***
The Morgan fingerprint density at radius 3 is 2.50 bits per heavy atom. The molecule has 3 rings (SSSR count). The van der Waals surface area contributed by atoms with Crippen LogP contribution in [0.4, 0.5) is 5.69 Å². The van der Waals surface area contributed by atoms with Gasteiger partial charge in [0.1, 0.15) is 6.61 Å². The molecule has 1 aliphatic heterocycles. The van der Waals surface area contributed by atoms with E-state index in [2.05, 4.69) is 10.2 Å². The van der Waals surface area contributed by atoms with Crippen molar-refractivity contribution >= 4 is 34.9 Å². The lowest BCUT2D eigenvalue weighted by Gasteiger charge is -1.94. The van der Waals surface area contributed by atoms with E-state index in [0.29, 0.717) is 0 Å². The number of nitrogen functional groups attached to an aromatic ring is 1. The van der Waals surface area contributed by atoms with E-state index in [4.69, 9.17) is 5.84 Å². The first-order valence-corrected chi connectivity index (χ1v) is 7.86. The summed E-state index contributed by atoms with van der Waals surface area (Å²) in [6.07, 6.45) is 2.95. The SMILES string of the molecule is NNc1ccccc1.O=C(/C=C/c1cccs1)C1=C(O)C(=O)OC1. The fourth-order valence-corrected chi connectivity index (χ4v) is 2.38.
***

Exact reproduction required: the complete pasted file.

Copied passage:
The Morgan fingerprint density at radius 3 is 2.50 bits per heavy atom. The molecule has 3 rings (SSSR count). The van der Waals surface area contributed by atoms with Crippen LogP contribution in [0.4, 0.5) is 5.69 Å². The van der Waals surface area contributed by atoms with Gasteiger partial charge in [0.1, 0.15) is 6.61 Å². The molecule has 1 aliphatic heterocycles. The van der Waals surface area contributed by atoms with E-state index in [2.05, 4.69) is 10.2 Å². The van der Waals surface area contributed by atoms with Crippen molar-refractivity contribution >= 4 is 34.9 Å². The lowest BCUT2D eigenvalue weighted by Gasteiger charge is -1.94. The van der Waals surface area contributed by atoms with E-state index in [0.29, 0.717) is 0 Å². The number of nitrogen functional groups attached to an aromatic ring is 1. The van der Waals surface area contributed by atoms with E-state index in [4.69, 9.17) is 5.84 Å². The first-order valence-corrected chi connectivity index (χ1v) is 7.86. The summed E-state index contributed by atoms with van der Waals surface area (Å²) in [6.07, 6.45) is 2.95. The SMILES string of the molecule is NNc1ccccc1.O=C(/C=C/c1cccs1)C1=C(O)C(=O)OC1. The fourth-order valence-corrected chi connectivity index (χ4v) is 2.38.